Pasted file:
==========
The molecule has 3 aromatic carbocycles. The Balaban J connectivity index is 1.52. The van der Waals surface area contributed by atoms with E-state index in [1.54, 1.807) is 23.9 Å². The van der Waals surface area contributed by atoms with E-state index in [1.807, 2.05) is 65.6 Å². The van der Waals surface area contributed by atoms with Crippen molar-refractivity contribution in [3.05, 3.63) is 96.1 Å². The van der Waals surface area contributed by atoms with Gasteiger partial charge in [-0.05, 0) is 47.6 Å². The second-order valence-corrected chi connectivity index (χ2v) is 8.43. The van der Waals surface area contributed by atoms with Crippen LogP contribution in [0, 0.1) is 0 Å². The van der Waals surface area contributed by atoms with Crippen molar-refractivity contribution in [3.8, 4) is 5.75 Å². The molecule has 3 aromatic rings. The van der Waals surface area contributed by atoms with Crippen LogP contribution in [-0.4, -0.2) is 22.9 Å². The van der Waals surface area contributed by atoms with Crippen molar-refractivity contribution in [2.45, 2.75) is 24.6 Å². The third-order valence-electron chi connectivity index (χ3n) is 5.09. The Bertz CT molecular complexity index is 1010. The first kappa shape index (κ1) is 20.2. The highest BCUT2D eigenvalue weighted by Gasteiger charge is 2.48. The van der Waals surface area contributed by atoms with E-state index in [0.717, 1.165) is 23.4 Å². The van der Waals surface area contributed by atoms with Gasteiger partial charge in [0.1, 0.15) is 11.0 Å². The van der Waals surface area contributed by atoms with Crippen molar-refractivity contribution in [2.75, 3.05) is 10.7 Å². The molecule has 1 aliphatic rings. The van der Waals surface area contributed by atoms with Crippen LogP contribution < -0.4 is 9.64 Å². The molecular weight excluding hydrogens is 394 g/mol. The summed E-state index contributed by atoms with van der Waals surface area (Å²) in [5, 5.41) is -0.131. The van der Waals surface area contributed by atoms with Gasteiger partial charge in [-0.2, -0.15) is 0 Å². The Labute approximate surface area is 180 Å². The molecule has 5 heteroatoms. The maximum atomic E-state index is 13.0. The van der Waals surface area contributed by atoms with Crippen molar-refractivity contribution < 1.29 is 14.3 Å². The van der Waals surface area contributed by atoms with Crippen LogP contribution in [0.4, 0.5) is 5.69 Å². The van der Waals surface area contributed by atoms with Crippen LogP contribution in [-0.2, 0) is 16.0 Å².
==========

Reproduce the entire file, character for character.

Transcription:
The molecule has 3 aromatic carbocycles. The Balaban J connectivity index is 1.52. The van der Waals surface area contributed by atoms with E-state index in [1.54, 1.807) is 23.9 Å². The van der Waals surface area contributed by atoms with E-state index in [1.807, 2.05) is 65.6 Å². The van der Waals surface area contributed by atoms with Crippen molar-refractivity contribution in [3.05, 3.63) is 96.1 Å². The van der Waals surface area contributed by atoms with Gasteiger partial charge in [-0.05, 0) is 47.6 Å². The second-order valence-corrected chi connectivity index (χ2v) is 8.43. The van der Waals surface area contributed by atoms with Crippen LogP contribution in [0, 0.1) is 0 Å². The van der Waals surface area contributed by atoms with Crippen molar-refractivity contribution in [3.8, 4) is 5.75 Å². The molecule has 3 aromatic rings. The van der Waals surface area contributed by atoms with Crippen LogP contribution in [-0.4, -0.2) is 22.9 Å². The van der Waals surface area contributed by atoms with Crippen molar-refractivity contribution in [2.45, 2.75) is 24.6 Å². The third-order valence-electron chi connectivity index (χ3n) is 5.09. The Bertz CT molecular complexity index is 1010. The first kappa shape index (κ1) is 20.2. The highest BCUT2D eigenvalue weighted by Gasteiger charge is 2.48. The van der Waals surface area contributed by atoms with E-state index in [0.717, 1.165) is 23.4 Å². The van der Waals surface area contributed by atoms with Gasteiger partial charge in [0.1, 0.15) is 11.0 Å². The van der Waals surface area contributed by atoms with Crippen molar-refractivity contribution in [2.75, 3.05) is 10.7 Å². The molecule has 1 aliphatic rings. The van der Waals surface area contributed by atoms with Crippen LogP contribution < -0.4 is 9.64 Å². The molecular weight excluding hydrogens is 394 g/mol. The summed E-state index contributed by atoms with van der Waals surface area (Å²) in [5, 5.41) is -0.131. The van der Waals surface area contributed by atoms with Gasteiger partial charge in [-0.2, -0.15) is 0 Å². The Labute approximate surface area is 180 Å². The molecule has 5 heteroatoms. The maximum atomic E-state index is 13.0. The van der Waals surface area contributed by atoms with Crippen molar-refractivity contribution < 1.29 is 14.3 Å². The van der Waals surface area contributed by atoms with Crippen LogP contribution in [0.4, 0.5) is 5.69 Å². The van der Waals surface area contributed by atoms with Crippen LogP contribution in [-0.2, 0) is 16.0 Å².